There’s been a spike in interest recently in 15-year mortgages, particularly for people who are refinancing.
In general, the recent financial crisis has made people more wary of debt and more eager to pay it off. Back before the crisis, many people were happy to take on more debt and pay it off over a longer period of time. But today, a lot of people want to get rid of debt as quickly as possible, even if it means higher monthly payments.
Between 2007 and 2009, the percentage of people refinancing who opted for a 15-year mortgage doubled – from 9 percent to 18 percent.
Another reason for the change is that interest rates have been so low. When interest rates are low, the difference between payments on a 15-year mortgage and a 30-year mortgage is not as great as it otherwise would be, so more people can afford the shorter term.
So…should you opt for a shorter mortgage?
The advantages are (1) you can pay off your mortgage a lot faster and (2) you can save an enormous amount of interest over the life of the loan.
A 15-year mortgage can also act as a forced savings vehicle. Some people like the idea that they “automatically” put money into savings each month, and aren’t tempted to spend it on other things.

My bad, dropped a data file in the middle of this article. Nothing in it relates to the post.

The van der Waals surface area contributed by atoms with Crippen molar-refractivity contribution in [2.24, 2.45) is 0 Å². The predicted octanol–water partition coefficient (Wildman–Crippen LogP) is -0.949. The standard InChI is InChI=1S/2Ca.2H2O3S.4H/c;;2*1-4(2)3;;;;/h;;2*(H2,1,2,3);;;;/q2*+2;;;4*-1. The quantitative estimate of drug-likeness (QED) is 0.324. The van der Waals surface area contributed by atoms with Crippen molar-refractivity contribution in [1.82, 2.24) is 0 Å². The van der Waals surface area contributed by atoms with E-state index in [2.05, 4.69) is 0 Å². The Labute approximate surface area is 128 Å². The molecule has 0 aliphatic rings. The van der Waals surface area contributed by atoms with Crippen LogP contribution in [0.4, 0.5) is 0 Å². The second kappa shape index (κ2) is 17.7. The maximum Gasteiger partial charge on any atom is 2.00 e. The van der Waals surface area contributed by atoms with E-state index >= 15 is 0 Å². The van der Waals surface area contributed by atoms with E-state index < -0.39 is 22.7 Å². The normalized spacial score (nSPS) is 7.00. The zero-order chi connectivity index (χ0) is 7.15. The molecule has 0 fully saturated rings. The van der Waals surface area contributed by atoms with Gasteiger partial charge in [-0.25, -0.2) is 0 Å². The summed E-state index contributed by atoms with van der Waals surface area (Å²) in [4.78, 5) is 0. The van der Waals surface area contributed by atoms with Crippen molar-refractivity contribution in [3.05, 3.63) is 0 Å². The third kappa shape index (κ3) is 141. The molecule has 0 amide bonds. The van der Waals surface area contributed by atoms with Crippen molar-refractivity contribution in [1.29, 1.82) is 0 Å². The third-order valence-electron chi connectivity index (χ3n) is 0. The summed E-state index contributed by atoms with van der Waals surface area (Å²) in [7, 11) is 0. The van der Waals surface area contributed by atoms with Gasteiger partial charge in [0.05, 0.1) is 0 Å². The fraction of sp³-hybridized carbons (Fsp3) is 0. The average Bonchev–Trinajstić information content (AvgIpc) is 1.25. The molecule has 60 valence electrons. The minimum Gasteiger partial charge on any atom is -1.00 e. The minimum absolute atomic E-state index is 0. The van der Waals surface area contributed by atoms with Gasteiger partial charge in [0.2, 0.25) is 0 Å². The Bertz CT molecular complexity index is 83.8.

However, a shorter loan is definitely not for everyone. Because the monthly payments are higher, it works best for borrowers who have established careers and who already have considerable equity in their homes.
How much higher are the payments? On a $200,000 loan for 30 years at 5 percent, you could expect to pay about $1,075 a month. But with a 15-year loan, you could expect to pay about $1,580 a month.
As a general rule, most people shouldn’t consider a 15-year loan unless they have considerable savings set aside for emergencies, and unless their total monthly debt payments (including mortgage, taxes, insurance, condo fees, car payments, student loan payments, and credit card debt) are no more than 35 percent of their income.
What if you want to pay off your loan more quickly, and you want to save on interest costs, but you don’t want to commit to a higher payment each month for many years?
There is a good alternative. You can simply take out a longer loan, but make extra payments each month toward the principal. That will accomplish your goals, without tying you down if money becomes tight at some point in the future.
If you have a 30-year loan of $200,000 and a 4.5 percent rate, and you pay just $100 extra each month toward reducing the principal, you’ll pay off the loan five years early and save $31,700 in interest over the life of the loan. Plus, you’ll have the flexibility to skip the extra $100 payment in a given month if you need it for other things.